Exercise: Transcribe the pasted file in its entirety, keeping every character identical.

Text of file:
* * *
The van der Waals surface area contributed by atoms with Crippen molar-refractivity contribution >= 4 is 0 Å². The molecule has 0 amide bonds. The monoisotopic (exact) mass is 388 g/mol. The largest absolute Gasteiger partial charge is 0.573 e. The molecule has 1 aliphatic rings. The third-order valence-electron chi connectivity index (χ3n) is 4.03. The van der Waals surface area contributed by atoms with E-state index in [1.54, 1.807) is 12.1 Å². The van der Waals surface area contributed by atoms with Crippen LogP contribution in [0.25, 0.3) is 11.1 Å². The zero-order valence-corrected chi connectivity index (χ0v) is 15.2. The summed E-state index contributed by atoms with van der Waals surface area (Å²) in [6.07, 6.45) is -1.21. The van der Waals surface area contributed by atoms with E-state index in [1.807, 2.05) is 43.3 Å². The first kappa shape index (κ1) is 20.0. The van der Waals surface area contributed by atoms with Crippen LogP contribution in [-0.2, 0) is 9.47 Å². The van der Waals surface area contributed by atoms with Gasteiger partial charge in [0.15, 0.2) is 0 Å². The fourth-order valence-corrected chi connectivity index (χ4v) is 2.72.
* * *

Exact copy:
The van der Waals surface area contributed by atoms with Crippen molar-refractivity contribution >= 4 is 0 Å². The molecule has 0 amide bonds. The monoisotopic (exact) mass is 388 g/mol. The largest absolute Gasteiger partial charge is 0.573 e. The molecule has 1 aliphatic rings. The third-order valence-electron chi connectivity index (χ3n) is 4.03. The van der Waals surface area contributed by atoms with E-state index in [1.54, 1.807) is 12.1 Å². The van der Waals surface area contributed by atoms with Crippen LogP contribution in [0.25, 0.3) is 11.1 Å². The zero-order valence-corrected chi connectivity index (χ0v) is 15.2. The summed E-state index contributed by atoms with van der Waals surface area (Å²) in [6.07, 6.45) is -1.21. The van der Waals surface area contributed by atoms with E-state index in [1.807, 2.05) is 43.3 Å². The first kappa shape index (κ1) is 20.0. The van der Waals surface area contributed by atoms with Crippen LogP contribution in [-0.2, 0) is 9.47 Å². The van der Waals surface area contributed by atoms with Gasteiger partial charge in [0.15, 0.2) is 0 Å². The fourth-order valence-corrected chi connectivity index (χ4v) is 2.72.